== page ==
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Scientists find surprisingly simple method for removing microplastics from drinking water

Published Mar 6th, 2024 7:02PM EST
filling glass at faucet
Image: Brian Jackson / Adobe

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Microplastics are everywhere. In fact, we even saw major bottled water brands reporting microplastic contamination back in 2018, which means they’re likely also in our everyday drinking water. Thankfully, scientists say there is an easy way to remove most of the microplastics from your drinking water.

The surprising answer to how to remove microplastics from your drinking water is to boil the liquid and then run it through a filter. Researchers from the Guangzhou Medical University and Jinan University in China ran multiple tests on both soft and hard tap waters.

They found that whenever they boiled water, they were able to remove up to 90 percent of the microplastics from the drinking water. The researchers detailed their findings in a new paper published in Environmental Science & Technology Letters.

microplastics in ocean currentImage source: dottedyeti / Adobe

The discovery that microplastics are contaminating even our drinking water is not surprising, given how invasive they can be. The researchers say that they saw more removal of the microplastics and nanoplastics in harder tap waters (which have more minerals), as the microplastics were trapped in the crusty-like chalky substance that forms when you boil water in a kettle or pot.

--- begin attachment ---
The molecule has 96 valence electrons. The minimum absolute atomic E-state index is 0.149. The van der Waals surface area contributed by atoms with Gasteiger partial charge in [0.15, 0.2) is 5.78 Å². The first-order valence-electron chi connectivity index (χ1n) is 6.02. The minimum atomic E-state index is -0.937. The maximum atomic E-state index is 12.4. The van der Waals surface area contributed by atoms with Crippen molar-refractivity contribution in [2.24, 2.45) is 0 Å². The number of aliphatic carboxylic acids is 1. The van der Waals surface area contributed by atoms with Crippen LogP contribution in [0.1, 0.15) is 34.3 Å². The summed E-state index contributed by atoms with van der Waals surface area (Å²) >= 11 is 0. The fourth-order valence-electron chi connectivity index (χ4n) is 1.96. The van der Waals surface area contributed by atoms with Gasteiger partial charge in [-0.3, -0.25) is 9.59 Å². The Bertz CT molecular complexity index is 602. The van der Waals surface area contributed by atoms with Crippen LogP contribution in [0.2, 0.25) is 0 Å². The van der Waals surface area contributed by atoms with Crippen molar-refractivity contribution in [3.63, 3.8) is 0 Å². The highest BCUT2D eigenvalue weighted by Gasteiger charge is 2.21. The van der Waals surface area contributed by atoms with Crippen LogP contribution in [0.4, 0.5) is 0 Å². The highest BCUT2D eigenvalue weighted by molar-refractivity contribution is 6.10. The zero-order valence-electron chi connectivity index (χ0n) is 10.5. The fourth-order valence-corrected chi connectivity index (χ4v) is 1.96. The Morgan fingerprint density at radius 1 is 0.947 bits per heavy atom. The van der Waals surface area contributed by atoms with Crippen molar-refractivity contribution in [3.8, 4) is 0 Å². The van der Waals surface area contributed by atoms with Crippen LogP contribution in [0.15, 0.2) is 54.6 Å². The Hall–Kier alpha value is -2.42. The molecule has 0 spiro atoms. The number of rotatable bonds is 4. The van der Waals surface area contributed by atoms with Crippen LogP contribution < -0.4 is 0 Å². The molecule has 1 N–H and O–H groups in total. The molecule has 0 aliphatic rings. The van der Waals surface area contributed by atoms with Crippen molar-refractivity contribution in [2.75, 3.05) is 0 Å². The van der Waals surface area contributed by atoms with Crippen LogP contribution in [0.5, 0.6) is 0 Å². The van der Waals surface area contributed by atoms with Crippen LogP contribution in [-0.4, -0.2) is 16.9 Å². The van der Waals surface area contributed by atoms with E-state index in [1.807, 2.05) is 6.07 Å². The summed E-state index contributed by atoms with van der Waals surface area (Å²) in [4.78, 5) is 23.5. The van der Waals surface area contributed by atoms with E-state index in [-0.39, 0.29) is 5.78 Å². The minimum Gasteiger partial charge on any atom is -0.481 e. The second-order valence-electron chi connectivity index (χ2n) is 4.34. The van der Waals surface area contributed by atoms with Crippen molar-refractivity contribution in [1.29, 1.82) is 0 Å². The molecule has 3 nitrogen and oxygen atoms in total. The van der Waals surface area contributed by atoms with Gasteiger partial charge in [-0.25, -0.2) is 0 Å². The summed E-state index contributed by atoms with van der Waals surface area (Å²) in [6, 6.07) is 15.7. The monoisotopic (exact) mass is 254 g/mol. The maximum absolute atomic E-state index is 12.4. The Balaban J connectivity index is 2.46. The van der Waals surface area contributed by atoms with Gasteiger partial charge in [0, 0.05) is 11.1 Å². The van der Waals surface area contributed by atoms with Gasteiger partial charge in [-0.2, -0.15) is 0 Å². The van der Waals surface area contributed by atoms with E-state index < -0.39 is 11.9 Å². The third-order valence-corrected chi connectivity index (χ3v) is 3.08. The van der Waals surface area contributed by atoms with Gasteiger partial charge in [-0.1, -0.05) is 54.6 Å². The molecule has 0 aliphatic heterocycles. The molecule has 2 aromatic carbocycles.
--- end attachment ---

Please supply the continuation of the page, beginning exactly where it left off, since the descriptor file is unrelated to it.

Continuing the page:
If you’re wondering how you would go about filtering your own water at home, the researchers say that just using something as simple as a stainless steel mesh used to strain tea would be more than enough to filter out most of the lime-encrusted plastic pieces that might be left behind after boiling your drinking water.

Past studies have tried to understand the widespread contamination of microplastics in our drinking water. There might even be plastics inside of you right now. While it’s unfortunate to note, it is nice that researchers were able to come up with a simple way to remove microplastics from drinking water. Not only that, but it’s a method that anyone can take advantage of in their home kitchen without purchasing any expensive equipment.

Josh Hawkins has been writing for over a decade, covering science, gaming, and tech culture. He also is a top-rated product reviewer with experience in extensively researched product comparisons, headphones, and gaming devices.

Whenever he isn’t busy writing about tech or gadgets, he can usually be found enjoying a new world in a video game, or tinkering with something on his computer.